In the spring of 1863 my husband [Col. James Weston Langley] was doing garrison duty with his regiment [125th Illinois] at Nashville, Tennessee and had procured for me a permit to visit him in camp. This was a favor not easily obtained for at that time central and western Kentucky and middle Tennessee were practically military camps for friends and foe; and traveling was attended with danger and difficulty.
After many frightful rumors of rebel raids, delayed and destroyed trains, finally greatly to my relief, I reached Nashville, then the base of supplies for the army and near the front lines of the enemy. It was my privilege to prolong my stay for over two months when orders came directing the garrison to prepare for an advance movement of the army and further that all lady visitors should immediately return to the north.
Regretfully I bade goodbye to my husband and looked for the last time upon the military surroundings with which I had become so familiar and, with a heavy heart and many misgivings as to the possible result of the campaign, I sped homeward by way of Louisville and Indianapolis.
Before reaching Louisville, we learned that John Morgan, the famous rebel raider, was in our front, had captured and robbed a provision train and left it in smoking ruins on the track. In those days the very name of John Morgan and his "Rough Riders" produced an uneasiness in the breast of the bravest "boy in blue"óbut with a trainload of women, it created a panic so terrible that it was not quieted until we were safely landed on the north bank of the Ohio river.
With comparative comfort and assured safety, we reached Indianapolis where I purposed staying a few days with friends. I had been in the city but a few hours when suddenly as if an earthquake had shaken the place, pealing bells and screeching whistles gave note of danger and warning that set the people running to and fro in an agony of fear. Men and women rushed to the public square, inquiring the cause and to be told by others equally excited that the terrible, ever present John Morgan with something less than a million men, as terrible as himself, had crossed the river to the free soil of Indiana and was already within a few miles of its capitol and with sword and torch was devastating the country and levying tribute on its inhabitants. Whole families left their homes as if fleeing from a pestilence. Every wheeled vehicle from a lordly carriage to a mad cart was requisitioned to aid them in their flight.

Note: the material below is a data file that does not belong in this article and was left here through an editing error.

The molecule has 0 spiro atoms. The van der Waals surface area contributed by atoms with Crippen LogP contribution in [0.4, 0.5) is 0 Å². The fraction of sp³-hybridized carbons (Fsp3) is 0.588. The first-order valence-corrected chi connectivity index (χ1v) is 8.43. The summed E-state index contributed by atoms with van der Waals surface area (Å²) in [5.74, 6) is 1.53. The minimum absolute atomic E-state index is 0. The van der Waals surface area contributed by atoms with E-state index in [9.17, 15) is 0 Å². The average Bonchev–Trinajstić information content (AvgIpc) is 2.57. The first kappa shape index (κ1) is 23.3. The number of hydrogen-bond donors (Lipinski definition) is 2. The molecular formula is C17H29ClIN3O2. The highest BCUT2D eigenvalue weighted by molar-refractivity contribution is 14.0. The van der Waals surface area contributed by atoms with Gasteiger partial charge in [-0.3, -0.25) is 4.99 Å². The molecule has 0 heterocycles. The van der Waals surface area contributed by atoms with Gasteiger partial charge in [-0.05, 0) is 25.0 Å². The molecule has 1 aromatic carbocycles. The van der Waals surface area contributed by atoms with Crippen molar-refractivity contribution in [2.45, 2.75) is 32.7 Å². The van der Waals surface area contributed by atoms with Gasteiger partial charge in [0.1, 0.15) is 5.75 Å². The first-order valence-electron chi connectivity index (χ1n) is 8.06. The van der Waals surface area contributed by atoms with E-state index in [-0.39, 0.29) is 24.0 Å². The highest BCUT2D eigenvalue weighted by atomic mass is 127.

In the midst of this increasing terror, Gov. Morton, who was well informed of the enemyís whereabouts, issued a bulletin containing the comforting assurance that Morgan was not near the city; had less than 4,000 men, and was in speedy retreat toward the Ohio river with the obvious intention of crossing it into Kentucky, but that every ford was guarded and his escape would be impossible.
Instantly the wail of terror was turned to shouts of joy so loud and long that the foremost in flight heard it and returned to the city and I never heard one of them admit a thought of fear or a doubt that Morganís bold raid would be his doom. Of course, I was not scared. The nearer danger forty-eight hours before had disciplined me to composure.
[Note: Celeste "Pet" Langley, baby daughter of J. W. Langley, accompanied her mother on this trip. She was given the nickname of "Pet" by the men of the 125th] Back side of Pet's Photo
Note: Clicking the links on this page will take you to photo's of
the people mentioned. Photo's of James and Jeanette J. (Young) Langley
were taken in 1888. Photo of Celeste "Pet" Langley was taken in 1864